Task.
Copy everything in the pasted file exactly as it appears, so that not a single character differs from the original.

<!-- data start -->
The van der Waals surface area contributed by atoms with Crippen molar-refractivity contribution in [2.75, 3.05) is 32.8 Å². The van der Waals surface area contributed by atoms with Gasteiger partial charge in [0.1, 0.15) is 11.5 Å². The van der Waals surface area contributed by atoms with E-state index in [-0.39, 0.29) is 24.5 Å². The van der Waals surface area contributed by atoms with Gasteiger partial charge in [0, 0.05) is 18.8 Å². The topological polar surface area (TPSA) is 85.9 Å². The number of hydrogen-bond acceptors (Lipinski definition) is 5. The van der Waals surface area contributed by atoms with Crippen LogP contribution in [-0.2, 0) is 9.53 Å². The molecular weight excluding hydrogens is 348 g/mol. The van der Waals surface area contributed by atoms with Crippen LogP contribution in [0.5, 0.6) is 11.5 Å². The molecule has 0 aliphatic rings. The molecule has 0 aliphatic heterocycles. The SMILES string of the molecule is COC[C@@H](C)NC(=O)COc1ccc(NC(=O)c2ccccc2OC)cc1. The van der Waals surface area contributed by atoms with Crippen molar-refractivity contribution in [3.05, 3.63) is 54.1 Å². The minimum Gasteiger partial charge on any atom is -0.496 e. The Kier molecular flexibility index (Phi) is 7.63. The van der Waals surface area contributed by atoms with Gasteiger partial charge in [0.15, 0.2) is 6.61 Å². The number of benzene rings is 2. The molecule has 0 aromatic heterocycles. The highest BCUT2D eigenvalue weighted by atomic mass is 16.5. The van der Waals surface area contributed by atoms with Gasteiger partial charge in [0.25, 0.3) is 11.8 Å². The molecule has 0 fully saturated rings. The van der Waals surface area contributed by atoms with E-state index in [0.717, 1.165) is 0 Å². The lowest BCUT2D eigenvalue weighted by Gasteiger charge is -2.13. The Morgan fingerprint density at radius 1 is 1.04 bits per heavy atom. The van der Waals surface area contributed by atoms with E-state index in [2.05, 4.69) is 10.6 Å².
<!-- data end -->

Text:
The van der Waals surface area contributed by atoms with Crippen molar-refractivity contribution in [2.75, 3.05) is 32.8 Å². The van der Waals surface area contributed by atoms with Gasteiger partial charge in [0.1, 0.15) is 11.5 Å². The van der Waals surface area contributed by atoms with E-state index in [-0.39, 0.29) is 24.5 Å². The van der Waals surface area contributed by atoms with Gasteiger partial charge in [0, 0.05) is 18.8 Å². The topological polar surface area (TPSA) is 85.9 Å². The number of hydrogen-bond acceptors (Lipinski definition) is 5. The van der Waals surface area contributed by atoms with Crippen LogP contribution in [-0.2, 0) is 9.53 Å². The molecular weight excluding hydrogens is 348 g/mol. The van der Waals surface area contributed by atoms with Crippen LogP contribution in [0.5, 0.6) is 11.5 Å². The molecule has 0 aliphatic rings. The molecule has 0 aliphatic heterocycles. The SMILES string of the molecule is COC[C@@H](C)NC(=O)COc1ccc(NC(=O)c2ccccc2OC)cc1. The van der Waals surface area contributed by atoms with Crippen molar-refractivity contribution in [3.05, 3.63) is 54.1 Å². The minimum Gasteiger partial charge on any atom is -0.496 e. The Kier molecular flexibility index (Phi) is 7.63. The van der Waals surface area contributed by atoms with Gasteiger partial charge in [0.15, 0.2) is 6.61 Å². The number of benzene rings is 2. The molecule has 0 aromatic heterocycles. The highest BCUT2D eigenvalue weighted by atomic mass is 16.5. The van der Waals surface area contributed by atoms with Gasteiger partial charge in [0.25, 0.3) is 11.8 Å². The molecule has 0 fully saturated rings. The van der Waals surface area contributed by atoms with E-state index in [0.717, 1.165) is 0 Å². The lowest BCUT2D eigenvalue weighted by Gasteiger charge is -2.13. The Morgan fingerprint density at radius 1 is 1.04 bits per heavy atom. The van der Waals surface area contributed by atoms with E-state index in [2.05, 4.69) is 10.6 Å².